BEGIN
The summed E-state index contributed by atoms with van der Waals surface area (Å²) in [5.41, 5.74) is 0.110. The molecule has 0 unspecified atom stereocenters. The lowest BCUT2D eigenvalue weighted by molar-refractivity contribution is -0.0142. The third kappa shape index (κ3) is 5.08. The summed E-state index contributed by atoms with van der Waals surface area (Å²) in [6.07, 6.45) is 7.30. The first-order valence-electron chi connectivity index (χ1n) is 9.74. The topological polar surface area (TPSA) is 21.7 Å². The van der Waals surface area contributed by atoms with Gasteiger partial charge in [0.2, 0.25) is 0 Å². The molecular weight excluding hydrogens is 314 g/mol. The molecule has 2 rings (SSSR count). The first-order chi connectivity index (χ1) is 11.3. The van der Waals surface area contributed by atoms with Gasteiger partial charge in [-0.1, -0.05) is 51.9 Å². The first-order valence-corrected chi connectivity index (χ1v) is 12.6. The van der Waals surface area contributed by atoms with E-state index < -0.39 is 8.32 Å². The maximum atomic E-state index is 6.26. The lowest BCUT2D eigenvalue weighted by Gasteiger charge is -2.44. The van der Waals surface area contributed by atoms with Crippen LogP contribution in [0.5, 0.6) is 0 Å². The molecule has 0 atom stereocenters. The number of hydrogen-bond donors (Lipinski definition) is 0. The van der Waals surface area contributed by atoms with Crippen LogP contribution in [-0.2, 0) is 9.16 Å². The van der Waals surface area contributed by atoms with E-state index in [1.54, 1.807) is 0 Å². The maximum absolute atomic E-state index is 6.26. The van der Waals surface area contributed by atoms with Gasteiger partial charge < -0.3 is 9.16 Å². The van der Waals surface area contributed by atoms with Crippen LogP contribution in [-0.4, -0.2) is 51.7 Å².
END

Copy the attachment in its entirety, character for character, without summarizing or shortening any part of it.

The summed E-state index contributed by atoms with van der Waals surface area (Å²) in [5.41, 5.74) is 0.110. The molecule has 0 unspecified atom stereocenters. The lowest BCUT2D eigenvalue weighted by molar-refractivity contribution is -0.0142. The third kappa shape index (κ3) is 5.08. The summed E-state index contributed by atoms with van der Waals surface area (Å²) in [6.07, 6.45) is 7.30. The first-order valence-electron chi connectivity index (χ1n) is 9.74. The topological polar surface area (TPSA) is 21.7 Å². The van der Waals surface area contributed by atoms with Gasteiger partial charge in [0.2, 0.25) is 0 Å². The molecular weight excluding hydrogens is 314 g/mol. The molecule has 2 rings (SSSR count). The first-order chi connectivity index (χ1) is 11.3. The van der Waals surface area contributed by atoms with Gasteiger partial charge in [-0.1, -0.05) is 51.9 Å². The first-order valence-corrected chi connectivity index (χ1v) is 12.6. The van der Waals surface area contributed by atoms with E-state index < -0.39 is 8.32 Å². The maximum atomic E-state index is 6.26. The lowest BCUT2D eigenvalue weighted by Gasteiger charge is -2.44. The van der Waals surface area contributed by atoms with Crippen LogP contribution in [0.5, 0.6) is 0 Å². The molecule has 0 atom stereocenters. The number of hydrogen-bond donors (Lipinski definition) is 0. The van der Waals surface area contributed by atoms with Crippen LogP contribution in [-0.2, 0) is 9.16 Å². The van der Waals surface area contributed by atoms with E-state index in [1.54, 1.807) is 0 Å². The maximum absolute atomic E-state index is 6.26. The van der Waals surface area contributed by atoms with Gasteiger partial charge < -0.3 is 9.16 Å². The van der Waals surface area contributed by atoms with Crippen LogP contribution in [-0.4, -0.2) is 51.7 Å².